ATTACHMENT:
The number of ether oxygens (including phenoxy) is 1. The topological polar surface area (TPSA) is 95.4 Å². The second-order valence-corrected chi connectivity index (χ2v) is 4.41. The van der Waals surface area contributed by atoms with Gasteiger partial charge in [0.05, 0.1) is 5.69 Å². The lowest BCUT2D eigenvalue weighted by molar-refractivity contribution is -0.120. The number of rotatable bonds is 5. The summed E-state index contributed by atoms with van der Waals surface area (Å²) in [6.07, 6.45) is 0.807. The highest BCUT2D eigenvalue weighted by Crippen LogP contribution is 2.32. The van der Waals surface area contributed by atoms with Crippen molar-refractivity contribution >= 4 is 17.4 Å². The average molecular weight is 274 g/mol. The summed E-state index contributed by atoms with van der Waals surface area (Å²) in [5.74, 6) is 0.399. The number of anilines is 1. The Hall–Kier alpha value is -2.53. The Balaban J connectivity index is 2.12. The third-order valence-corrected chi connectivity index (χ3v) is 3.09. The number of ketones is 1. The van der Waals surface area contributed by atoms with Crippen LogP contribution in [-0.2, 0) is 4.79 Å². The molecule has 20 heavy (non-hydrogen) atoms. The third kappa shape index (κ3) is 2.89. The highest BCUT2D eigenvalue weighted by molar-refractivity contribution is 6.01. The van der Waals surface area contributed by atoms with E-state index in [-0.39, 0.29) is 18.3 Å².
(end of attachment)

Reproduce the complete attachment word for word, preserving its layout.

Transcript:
The number of ether oxygens (including phenoxy) is 1. The topological polar surface area (TPSA) is 95.4 Å². The second-order valence-corrected chi connectivity index (χ2v) is 4.41. The van der Waals surface area contributed by atoms with Gasteiger partial charge in [0.05, 0.1) is 5.69 Å². The lowest BCUT2D eigenvalue weighted by molar-refractivity contribution is -0.120. The number of rotatable bonds is 5. The summed E-state index contributed by atoms with van der Waals surface area (Å²) in [6.07, 6.45) is 0.807. The highest BCUT2D eigenvalue weighted by Crippen LogP contribution is 2.32. The van der Waals surface area contributed by atoms with Crippen molar-refractivity contribution >= 4 is 17.4 Å². The average molecular weight is 274 g/mol. The summed E-state index contributed by atoms with van der Waals surface area (Å²) in [5.74, 6) is 0.399. The number of anilines is 1. The Hall–Kier alpha value is -2.53. The Balaban J connectivity index is 2.12. The third-order valence-corrected chi connectivity index (χ3v) is 3.09. The number of ketones is 1. The van der Waals surface area contributed by atoms with Crippen LogP contribution in [-0.2, 0) is 4.79 Å². The molecule has 20 heavy (non-hydrogen) atoms. The third kappa shape index (κ3) is 2.89. The highest BCUT2D eigenvalue weighted by molar-refractivity contribution is 6.01. The van der Waals surface area contributed by atoms with E-state index in [-0.39, 0.29) is 18.3 Å².